How do you teach your baby socialization during the pandemic, without actually having other people to socialize with? Read Mommy Keiki’s story about how her daughter grew anxious around people because of the pandemic.
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Family of four living in Baguio during the lockdown
Socialization during the pandemic – how is it affecting babies?
I never thought that I would ever be in the generations that would experience a pandemic, but here we are – 2021 and in a year-long struggle against the Covid-19 virus.
I am a mother of two- and my youngest was born last year when the pandemic started This is the story of how the pandemic has made my daughter scared of other people.
Our family of four
Since 2019, my husband and I and our 7-month-old son Kian have been living in Baguio City away from our relatives who were back in La Union and Vigan City. With us living away from our immediate family and other relatives, it was just the three of us.
Although this was the case, it was never lonely. We would go on weekly dates as a family, which would allow us to see and interact with other people, even if we didn’t actually know them.
Image from Freepik
By September 2019, I found out I was pregnant with my second child, Kali. Everything was good and as should be; until March 2020. The whole country was on lockdown, and it was clear that people shouldn’t go out unless for emergencies.
Kali was born in May of 2020, but she still hasn’t met her other relatives since then. Even though we are able to go out once a week since restrictions aren’t as tight as before, we still keep our distance from other people and mostly just keep to ourselves.
This has made Kali become shy and estranged towards other people.
Socialization during the pandemic – how is it affecting our children?
Whenever we go out, she and her brother are usually in a stroller. Other times, Kian would be walking while I (or daddy) carried Kali. Although Kali knows how to walk, she still prefers to be held whenever we are outside or in public.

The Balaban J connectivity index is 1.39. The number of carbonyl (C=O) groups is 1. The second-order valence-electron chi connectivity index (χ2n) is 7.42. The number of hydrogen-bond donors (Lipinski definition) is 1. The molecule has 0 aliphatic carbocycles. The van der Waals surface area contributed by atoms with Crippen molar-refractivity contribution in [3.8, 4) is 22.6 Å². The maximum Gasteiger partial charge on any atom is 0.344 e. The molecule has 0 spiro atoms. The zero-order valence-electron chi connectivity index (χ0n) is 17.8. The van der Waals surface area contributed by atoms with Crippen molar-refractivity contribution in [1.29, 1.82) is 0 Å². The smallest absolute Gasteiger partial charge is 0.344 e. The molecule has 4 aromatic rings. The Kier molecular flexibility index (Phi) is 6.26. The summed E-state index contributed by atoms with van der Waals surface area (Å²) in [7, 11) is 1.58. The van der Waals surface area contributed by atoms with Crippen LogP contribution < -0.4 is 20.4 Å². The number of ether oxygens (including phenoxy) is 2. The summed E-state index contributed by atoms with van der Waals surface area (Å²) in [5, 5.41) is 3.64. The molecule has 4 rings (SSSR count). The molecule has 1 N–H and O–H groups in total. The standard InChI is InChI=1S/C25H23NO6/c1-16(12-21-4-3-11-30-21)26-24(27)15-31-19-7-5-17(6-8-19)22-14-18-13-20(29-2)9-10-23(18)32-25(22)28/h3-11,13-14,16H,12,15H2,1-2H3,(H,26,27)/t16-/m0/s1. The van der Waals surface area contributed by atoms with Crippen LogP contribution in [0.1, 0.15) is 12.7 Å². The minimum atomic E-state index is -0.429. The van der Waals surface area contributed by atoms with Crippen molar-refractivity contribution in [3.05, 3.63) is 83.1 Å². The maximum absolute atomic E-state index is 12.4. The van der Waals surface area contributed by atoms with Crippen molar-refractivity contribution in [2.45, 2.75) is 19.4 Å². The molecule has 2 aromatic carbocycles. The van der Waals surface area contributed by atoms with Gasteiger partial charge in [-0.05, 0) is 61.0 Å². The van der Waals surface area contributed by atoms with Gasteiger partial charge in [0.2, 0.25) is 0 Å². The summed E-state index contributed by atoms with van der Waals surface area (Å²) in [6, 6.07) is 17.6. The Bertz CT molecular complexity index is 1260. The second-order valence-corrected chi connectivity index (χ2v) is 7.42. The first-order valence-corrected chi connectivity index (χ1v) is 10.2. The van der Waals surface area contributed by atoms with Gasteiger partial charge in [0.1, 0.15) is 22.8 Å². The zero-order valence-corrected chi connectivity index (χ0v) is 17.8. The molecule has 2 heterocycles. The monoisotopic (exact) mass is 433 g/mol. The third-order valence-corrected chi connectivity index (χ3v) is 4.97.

Image from the author
Whenever someone would talk to her (whether a kid or fellow mom giving a friendly greeting), she would automatically clam up and hide or burst into tears. This would happen anywhere- at the health clinic, park, or even at our own house when our Barangay Health Workers come to check on the kids.
One time, my mother and I planned to meet because she missed her grandchildren. We planned to meet at the border- she was from La Union and us from Benguet.
My mom was so happy to see both Kian and Kali that she ran up to them and held her hands wide open. Kian, being the friendly and outgoing one, rushed to Mama and gave her a big hug. Kali, however, clammed up and started crying hysterically once a new person was so close to us.
Take note, we call my mom every day, and the kids always talk to her through video chat. Kali is able to identify Mama through the phone. Still, this time, she was terrified of the same person she would speak to every day.
Image from the author
I felt so bad for my mom that Kali was scared of her. This happens to almost everybody who comes close to us.
The pandemic has made socializing even harder than it already was before. If it is hard for us adults, how much more for our children?
I have been told by other moms who also have kids born during this pandemic that they too experience what I am experiencing. With the lack of face-to-face and skin-to-skin contact with other people, our children grow up only knowing what they experience- distance and isolation.
It is challenging for us moms and dads out there who don’t have family nearby. But know that you are not alone. Your struggles are also struggles of other parents, and we can get through this with the help of each other.